BC government has massive gap to reach carbon pollution targets

Vancouver – A new report offers the first independent assessment of British Columbia’s Climate Leadership Plan after the federal government’s recently announced carbon price schedule.

The analysis, prepared by Navius Research and released by the Pacific Institute for Climate Solutions, Pembina Institute and Clean Energy Canada, projects that the combined carbon pollution from LNG and natural gas, industry and utilities, transport and buildings will increase until 2030 and remain above current levels until at least 2050.

Carbon pollution from these sources is forecast to hit 66 megatonnes (Mt) in 2050, compared to the province’s legislated target of 12.6 Mt.

“This analysis highlights the extent of the gap between BC’s legislated emission reduction targets and where this initial plan takes us,” says Sybil Seitzinger, executive director of Pacific Institute for Climate Solutions. “As Canada gets ready this week to create its national strategy on climate, this report is a timely reminder of increased effort that is required by all, if we are to avoid the most dangerous impacts of climate change.”

Growing carbon pollution from LNG and upstream shale gas operations constitutes the largest contributor to the size of the gap.

Relative to today, carbon pollution from LNG and natural gas is projected to double by 2050. In comparison, carbon pollution from transport and buildings is forecast to see respective declines of 35 percent and 50 percent over the same period. Additional actions will be required in all sectors for BC to meet its targets.

“For Canada’s climate plan to be successful, BC needs to step up its game,” argues Matt Horne, Pembina Institute’s BC associate director. “The province needs a carbon pollution reduction plan that closes the gap to its climate targets and builds a sustainable economy powered by renewable energy and energy efficiency.”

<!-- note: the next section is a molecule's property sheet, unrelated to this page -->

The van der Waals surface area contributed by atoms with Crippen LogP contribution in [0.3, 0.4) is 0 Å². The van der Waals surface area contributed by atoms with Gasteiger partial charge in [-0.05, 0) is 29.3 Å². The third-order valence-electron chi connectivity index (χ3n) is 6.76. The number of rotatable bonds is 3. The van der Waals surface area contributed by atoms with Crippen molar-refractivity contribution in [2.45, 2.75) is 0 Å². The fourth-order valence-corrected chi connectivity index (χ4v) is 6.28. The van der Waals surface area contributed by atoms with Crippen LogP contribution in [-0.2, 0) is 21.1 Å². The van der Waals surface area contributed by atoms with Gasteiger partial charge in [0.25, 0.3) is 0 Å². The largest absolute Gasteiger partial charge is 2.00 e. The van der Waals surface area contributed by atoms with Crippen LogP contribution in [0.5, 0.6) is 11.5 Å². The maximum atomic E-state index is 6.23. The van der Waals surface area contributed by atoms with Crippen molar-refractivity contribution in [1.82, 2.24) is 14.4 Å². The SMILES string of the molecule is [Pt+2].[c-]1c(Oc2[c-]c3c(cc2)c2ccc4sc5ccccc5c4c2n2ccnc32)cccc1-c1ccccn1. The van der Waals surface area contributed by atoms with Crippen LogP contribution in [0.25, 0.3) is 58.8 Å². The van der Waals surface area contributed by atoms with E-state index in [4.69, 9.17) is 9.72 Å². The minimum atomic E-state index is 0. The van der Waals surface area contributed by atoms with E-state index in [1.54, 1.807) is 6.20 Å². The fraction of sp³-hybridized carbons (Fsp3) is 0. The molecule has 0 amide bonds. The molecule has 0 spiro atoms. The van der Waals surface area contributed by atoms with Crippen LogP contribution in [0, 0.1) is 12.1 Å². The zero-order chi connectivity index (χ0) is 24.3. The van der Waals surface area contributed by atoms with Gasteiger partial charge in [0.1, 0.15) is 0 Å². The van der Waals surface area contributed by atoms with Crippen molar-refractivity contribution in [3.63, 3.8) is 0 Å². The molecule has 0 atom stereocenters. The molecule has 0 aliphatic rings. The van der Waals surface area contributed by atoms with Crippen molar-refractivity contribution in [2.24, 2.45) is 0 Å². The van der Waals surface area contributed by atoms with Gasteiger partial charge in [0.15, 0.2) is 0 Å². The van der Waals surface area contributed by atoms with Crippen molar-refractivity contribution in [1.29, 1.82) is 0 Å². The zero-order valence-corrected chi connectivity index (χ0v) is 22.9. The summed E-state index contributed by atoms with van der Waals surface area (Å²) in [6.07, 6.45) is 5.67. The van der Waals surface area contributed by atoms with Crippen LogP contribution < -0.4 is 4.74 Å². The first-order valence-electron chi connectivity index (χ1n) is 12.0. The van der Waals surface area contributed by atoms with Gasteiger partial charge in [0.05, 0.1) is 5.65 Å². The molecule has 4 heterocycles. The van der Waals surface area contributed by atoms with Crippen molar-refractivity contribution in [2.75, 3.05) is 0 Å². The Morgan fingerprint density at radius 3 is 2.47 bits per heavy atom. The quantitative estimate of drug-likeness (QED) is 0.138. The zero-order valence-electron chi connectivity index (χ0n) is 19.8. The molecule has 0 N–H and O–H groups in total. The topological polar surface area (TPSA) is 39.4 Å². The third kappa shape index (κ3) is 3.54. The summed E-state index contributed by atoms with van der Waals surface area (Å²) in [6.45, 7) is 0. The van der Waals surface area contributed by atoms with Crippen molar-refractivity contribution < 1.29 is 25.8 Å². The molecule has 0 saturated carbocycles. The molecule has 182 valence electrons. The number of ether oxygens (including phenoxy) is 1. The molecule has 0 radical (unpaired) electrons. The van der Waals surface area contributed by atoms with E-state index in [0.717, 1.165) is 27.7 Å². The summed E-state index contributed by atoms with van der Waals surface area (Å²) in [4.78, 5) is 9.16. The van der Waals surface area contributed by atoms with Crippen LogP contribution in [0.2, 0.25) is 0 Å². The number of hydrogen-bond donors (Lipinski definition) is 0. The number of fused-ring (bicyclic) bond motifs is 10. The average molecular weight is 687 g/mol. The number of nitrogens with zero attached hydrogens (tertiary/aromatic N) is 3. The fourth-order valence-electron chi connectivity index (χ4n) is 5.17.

British Columbia has promised to update its climate plan in 2017, but to achieve its 2050 carbon pollution target and do its part in Canada’s efforts to meet the country’s Paris Agreement commitments for 2030, the province will need to further develop the policies and make the investments promised in the current plan.

By the Numbers:

  • BC’s annual carbon pollution from LNG and natural gas, industry and utilities, transport and buildings is projected to hit 68 Mt in 2030 under BC’s climate plan, an 8-Mt increase from today.
  • An 8-Mt increase in carbon pollution is akin to adding two million cars to the province’s roads.
  • The province’s legislated emissions targets are 43.5 Mt in 2020 and 12.6 Mt in 2050. In the Climate Leadership Plan released in August, the government renewed its commitment to meeting the 2050 target.
  • Under the plan, fossil fuels will continue to supply the majority of the province’s energy until at least 2030.

Featured chart: PICS/Pembina Institute/CEC

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